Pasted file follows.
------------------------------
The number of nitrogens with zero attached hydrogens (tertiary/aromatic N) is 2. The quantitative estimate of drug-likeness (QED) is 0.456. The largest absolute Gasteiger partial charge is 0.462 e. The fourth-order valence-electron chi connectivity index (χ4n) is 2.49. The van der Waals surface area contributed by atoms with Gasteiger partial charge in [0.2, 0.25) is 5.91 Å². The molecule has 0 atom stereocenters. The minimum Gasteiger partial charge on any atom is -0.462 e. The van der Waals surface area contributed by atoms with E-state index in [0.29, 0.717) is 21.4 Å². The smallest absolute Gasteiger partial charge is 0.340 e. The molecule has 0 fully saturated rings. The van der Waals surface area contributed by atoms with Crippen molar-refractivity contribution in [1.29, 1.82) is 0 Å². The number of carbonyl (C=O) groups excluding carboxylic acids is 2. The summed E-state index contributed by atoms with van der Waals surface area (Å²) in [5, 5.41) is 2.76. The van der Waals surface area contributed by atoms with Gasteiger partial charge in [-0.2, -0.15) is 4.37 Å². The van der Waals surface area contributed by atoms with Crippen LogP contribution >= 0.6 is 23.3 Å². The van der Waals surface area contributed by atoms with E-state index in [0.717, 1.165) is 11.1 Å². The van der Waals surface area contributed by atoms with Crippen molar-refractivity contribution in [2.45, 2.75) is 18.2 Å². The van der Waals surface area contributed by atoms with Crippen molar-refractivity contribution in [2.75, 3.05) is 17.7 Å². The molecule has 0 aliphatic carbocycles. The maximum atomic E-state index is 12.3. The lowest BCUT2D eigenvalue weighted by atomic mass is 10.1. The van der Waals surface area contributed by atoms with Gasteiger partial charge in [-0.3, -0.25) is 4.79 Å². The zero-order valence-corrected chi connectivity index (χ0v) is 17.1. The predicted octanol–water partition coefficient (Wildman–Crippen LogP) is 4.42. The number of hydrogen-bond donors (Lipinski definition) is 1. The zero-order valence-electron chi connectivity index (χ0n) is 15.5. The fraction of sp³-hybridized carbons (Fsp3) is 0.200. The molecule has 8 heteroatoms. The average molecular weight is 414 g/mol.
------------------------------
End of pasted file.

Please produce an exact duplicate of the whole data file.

The number of nitrogens with zero attached hydrogens (tertiary/aromatic N) is 2. The quantitative estimate of drug-likeness (QED) is 0.456. The largest absolute Gasteiger partial charge is 0.462 e. The fourth-order valence-electron chi connectivity index (χ4n) is 2.49. The van der Waals surface area contributed by atoms with Gasteiger partial charge in [0.2, 0.25) is 5.91 Å². The molecule has 0 atom stereocenters. The minimum Gasteiger partial charge on any atom is -0.462 e. The van der Waals surface area contributed by atoms with E-state index in [0.29, 0.717) is 21.4 Å². The smallest absolute Gasteiger partial charge is 0.340 e. The molecule has 0 fully saturated rings. The van der Waals surface area contributed by atoms with Crippen molar-refractivity contribution in [1.29, 1.82) is 0 Å². The number of carbonyl (C=O) groups excluding carboxylic acids is 2. The summed E-state index contributed by atoms with van der Waals surface area (Å²) in [5, 5.41) is 2.76. The van der Waals surface area contributed by atoms with Gasteiger partial charge in [-0.2, -0.15) is 4.37 Å². The van der Waals surface area contributed by atoms with Crippen LogP contribution >= 0.6 is 23.3 Å². The van der Waals surface area contributed by atoms with E-state index in [0.717, 1.165) is 11.1 Å². The van der Waals surface area contributed by atoms with Crippen molar-refractivity contribution in [2.45, 2.75) is 18.2 Å². The van der Waals surface area contributed by atoms with Crippen molar-refractivity contribution in [2.75, 3.05) is 17.7 Å². The molecule has 0 aliphatic carbocycles. The maximum atomic E-state index is 12.3. The lowest BCUT2D eigenvalue weighted by atomic mass is 10.1. The van der Waals surface area contributed by atoms with Gasteiger partial charge in [-0.3, -0.25) is 4.79 Å². The zero-order valence-corrected chi connectivity index (χ0v) is 17.1. The predicted octanol–water partition coefficient (Wildman–Crippen LogP) is 4.42. The number of hydrogen-bond donors (Lipinski definition) is 1. The zero-order valence-electron chi connectivity index (χ0n) is 15.5. The fraction of sp³-hybridized carbons (Fsp3) is 0.200. The molecule has 8 heteroatoms. The average molecular weight is 414 g/mol.